All I can say is I am glad I don’t need to greet strangers as dogs do. While on her daily promenades, our sweet and sassy Labradoodle, Juno spots potential playmates from quite a distance. Typically she crouches down, expecting surrounding plant growth to camouflage her quite visible self to the approaching dog. The two come closer, slowly and cautiously at first. Sometimes both freeze; other times one simply charges, not aggressively, but quickly. When close they don’t usually touch; one circles the other, often several times. Then it’s on to stage two.
Now they extend paws, and yes, one nose investigates the other’s rear (thank goodness humans don’t do this–can you imagine!). Juno sometimes raises a rear leg to generously assist the other’s enquiry. Then it’s on to stage three. There is a one in four chance that play may ensue. They will often run, fast and furious, along the path, beside the path, through human legs sometimes at very high speed. If they tussle physically one will try to stand higher than the other. It’s all a test, not so much of strength but of intent.
All I can say is I am glad I don’t need to greet strangers this way. It would be so tiring. I would likely stay home. It sure seems to work well for dogs however. The social triage routine seems to be consistent across the species, and frankly, for the most part, it works, and it works well. Personally seeing Juno play with other dogs is a highlight of my day, my principal entertainment. It makes me smile and my heart to sing. Her breeder described her as sweet and sassy from the get-go and this still rings true. She usually returns home for a deep sleep gratified for both exercise and play which may continue in the afternoon with others, or tomorrow with the same friends, all seemingly satisfied with life and whatever canine love looks like.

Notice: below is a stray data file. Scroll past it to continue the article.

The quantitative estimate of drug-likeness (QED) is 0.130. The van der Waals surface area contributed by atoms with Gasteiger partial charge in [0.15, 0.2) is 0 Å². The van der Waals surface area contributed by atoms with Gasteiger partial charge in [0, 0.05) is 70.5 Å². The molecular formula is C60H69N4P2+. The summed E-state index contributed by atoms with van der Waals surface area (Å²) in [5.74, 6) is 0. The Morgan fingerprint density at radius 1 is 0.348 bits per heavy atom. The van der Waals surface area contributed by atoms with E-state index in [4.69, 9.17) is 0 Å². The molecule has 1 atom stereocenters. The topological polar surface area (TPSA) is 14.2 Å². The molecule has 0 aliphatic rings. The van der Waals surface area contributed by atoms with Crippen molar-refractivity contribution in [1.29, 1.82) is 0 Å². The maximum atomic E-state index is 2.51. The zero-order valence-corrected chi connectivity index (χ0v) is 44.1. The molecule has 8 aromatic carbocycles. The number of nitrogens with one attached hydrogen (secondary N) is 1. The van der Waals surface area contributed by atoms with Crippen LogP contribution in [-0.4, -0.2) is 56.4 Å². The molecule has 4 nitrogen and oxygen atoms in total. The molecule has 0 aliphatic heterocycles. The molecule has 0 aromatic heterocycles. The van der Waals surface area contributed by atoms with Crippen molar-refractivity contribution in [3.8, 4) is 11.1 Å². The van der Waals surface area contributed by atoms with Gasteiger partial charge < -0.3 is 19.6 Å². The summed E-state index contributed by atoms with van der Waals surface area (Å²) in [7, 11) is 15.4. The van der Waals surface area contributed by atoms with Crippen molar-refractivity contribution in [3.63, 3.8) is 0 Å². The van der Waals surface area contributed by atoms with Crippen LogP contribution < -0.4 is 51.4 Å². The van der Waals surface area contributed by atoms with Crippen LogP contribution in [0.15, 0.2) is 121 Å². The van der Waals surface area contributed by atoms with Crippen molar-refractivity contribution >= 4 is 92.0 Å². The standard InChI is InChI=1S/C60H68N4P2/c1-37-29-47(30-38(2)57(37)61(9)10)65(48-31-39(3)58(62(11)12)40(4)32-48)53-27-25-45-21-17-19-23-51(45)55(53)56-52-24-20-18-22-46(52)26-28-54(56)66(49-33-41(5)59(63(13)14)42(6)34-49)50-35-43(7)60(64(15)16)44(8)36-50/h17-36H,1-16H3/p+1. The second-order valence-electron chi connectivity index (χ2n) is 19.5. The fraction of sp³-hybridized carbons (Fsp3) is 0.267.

In a somewhat imaginative and playful sense I wonder if we humans can learn anything from dogs in community. Could our political debates become more enjoyable? I recall the Queen’s comment recently as the G7 met in Cornwall, UK. As the leaders gathered for a group photo she said to them “are you supposed to look like you’re enjoying yourself?” Possibly one is not supposed to enjoy oneself when serious business is on the table. I wonder if such conversations are always laden with fear, anxiety and furtive loathing, who would ever consider the pursuit of political or senior bureaucratic leadership positions? Only the sociologically or psychologically unhealthy candidate need apply to join what then becomes a constant struggle for power and attempted domination of others. Remember DT – winners and losers!